Whether glamorised or stigmatised, teenage parenthood is all too often used to stand for a host of social problems, and empirical research results ignored. Identifying core controversies surrounding teen pregnancy and parenting, this book resolves misperceptions using findings from large-scale, longitudinal, and qualitative research studies from the US and other Western countries.
Summarising the evidence and integrating it with a systems perspective, the authors explore ten prevalent myths about teenage parents, including:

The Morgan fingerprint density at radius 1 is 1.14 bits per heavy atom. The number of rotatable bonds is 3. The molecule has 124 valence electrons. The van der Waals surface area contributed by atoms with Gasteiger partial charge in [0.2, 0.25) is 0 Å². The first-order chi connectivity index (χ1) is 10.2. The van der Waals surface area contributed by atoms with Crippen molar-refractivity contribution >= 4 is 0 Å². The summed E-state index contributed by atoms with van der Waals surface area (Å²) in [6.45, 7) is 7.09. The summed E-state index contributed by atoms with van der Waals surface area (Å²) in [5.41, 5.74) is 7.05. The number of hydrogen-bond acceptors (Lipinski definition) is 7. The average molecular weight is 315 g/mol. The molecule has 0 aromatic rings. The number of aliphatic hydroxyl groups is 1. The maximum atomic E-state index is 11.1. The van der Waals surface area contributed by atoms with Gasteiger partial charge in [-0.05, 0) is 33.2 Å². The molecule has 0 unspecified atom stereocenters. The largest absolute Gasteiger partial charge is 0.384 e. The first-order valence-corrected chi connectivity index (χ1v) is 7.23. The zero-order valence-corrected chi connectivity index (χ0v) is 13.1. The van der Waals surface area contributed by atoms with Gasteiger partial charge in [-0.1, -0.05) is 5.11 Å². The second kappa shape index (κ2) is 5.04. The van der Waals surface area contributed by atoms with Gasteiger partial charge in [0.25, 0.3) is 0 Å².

Teen pregnancy is associated with other behavior problems.
Children of teen parents will experience cognitive delay, adjustment problems, and will themselves become teen parents.
Better outcomes are achieved when teen mothers live with their own mothers.
Teen pregnancy costs tax payers lots of money.
Abstinence education is the best way to prevent teen pregnancy.
Teen Pregnancy and Parenting ends by highlighting the prevention and intervention implications for families, practitioners, and policymakers. It will be of interest to academics and advanced students from a range of disciplines and professions including psychology, public policy, nursing, social work and sociology.